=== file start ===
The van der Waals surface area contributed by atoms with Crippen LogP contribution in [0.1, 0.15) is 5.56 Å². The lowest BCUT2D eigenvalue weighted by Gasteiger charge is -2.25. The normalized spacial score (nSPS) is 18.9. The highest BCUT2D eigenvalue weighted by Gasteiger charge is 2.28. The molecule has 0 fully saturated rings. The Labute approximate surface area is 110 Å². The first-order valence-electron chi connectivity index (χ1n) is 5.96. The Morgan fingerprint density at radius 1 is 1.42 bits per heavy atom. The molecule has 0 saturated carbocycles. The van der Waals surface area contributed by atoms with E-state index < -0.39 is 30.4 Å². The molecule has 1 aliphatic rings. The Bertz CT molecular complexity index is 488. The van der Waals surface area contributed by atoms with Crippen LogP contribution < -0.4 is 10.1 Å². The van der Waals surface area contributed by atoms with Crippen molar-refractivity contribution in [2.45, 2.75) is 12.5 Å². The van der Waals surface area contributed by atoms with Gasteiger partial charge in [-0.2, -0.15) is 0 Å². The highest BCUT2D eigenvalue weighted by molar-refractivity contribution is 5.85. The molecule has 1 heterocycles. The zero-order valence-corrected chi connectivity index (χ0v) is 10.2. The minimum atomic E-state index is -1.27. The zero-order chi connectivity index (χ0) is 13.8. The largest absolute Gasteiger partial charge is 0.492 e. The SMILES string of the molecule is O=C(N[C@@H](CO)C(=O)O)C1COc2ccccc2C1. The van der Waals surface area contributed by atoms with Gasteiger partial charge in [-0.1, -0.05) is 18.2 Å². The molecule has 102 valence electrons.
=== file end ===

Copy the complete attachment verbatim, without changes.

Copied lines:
The van der Waals surface area contributed by atoms with Crippen LogP contribution in [0.1, 0.15) is 5.56 Å². The lowest BCUT2D eigenvalue weighted by Gasteiger charge is -2.25. The normalized spacial score (nSPS) is 18.9. The highest BCUT2D eigenvalue weighted by Gasteiger charge is 2.28. The molecule has 0 fully saturated rings. The Labute approximate surface area is 110 Å². The first-order valence-electron chi connectivity index (χ1n) is 5.96. The Morgan fingerprint density at radius 1 is 1.42 bits per heavy atom. The molecule has 0 saturated carbocycles. The van der Waals surface area contributed by atoms with E-state index < -0.39 is 30.4 Å². The molecule has 1 aliphatic rings. The Bertz CT molecular complexity index is 488. The van der Waals surface area contributed by atoms with Crippen LogP contribution < -0.4 is 10.1 Å². The van der Waals surface area contributed by atoms with Crippen molar-refractivity contribution in [2.45, 2.75) is 12.5 Å². The van der Waals surface area contributed by atoms with Gasteiger partial charge in [-0.2, -0.15) is 0 Å². The highest BCUT2D eigenvalue weighted by molar-refractivity contribution is 5.85. The molecule has 1 heterocycles. The zero-order valence-corrected chi connectivity index (χ0v) is 10.2. The minimum atomic E-state index is -1.27. The zero-order chi connectivity index (χ0) is 13.8. The largest absolute Gasteiger partial charge is 0.492 e. The SMILES string of the molecule is O=C(N[C@@H](CO)C(=O)O)C1COc2ccccc2C1. The van der Waals surface area contributed by atoms with Gasteiger partial charge in [-0.1, -0.05) is 18.2 Å². The molecule has 102 valence electrons.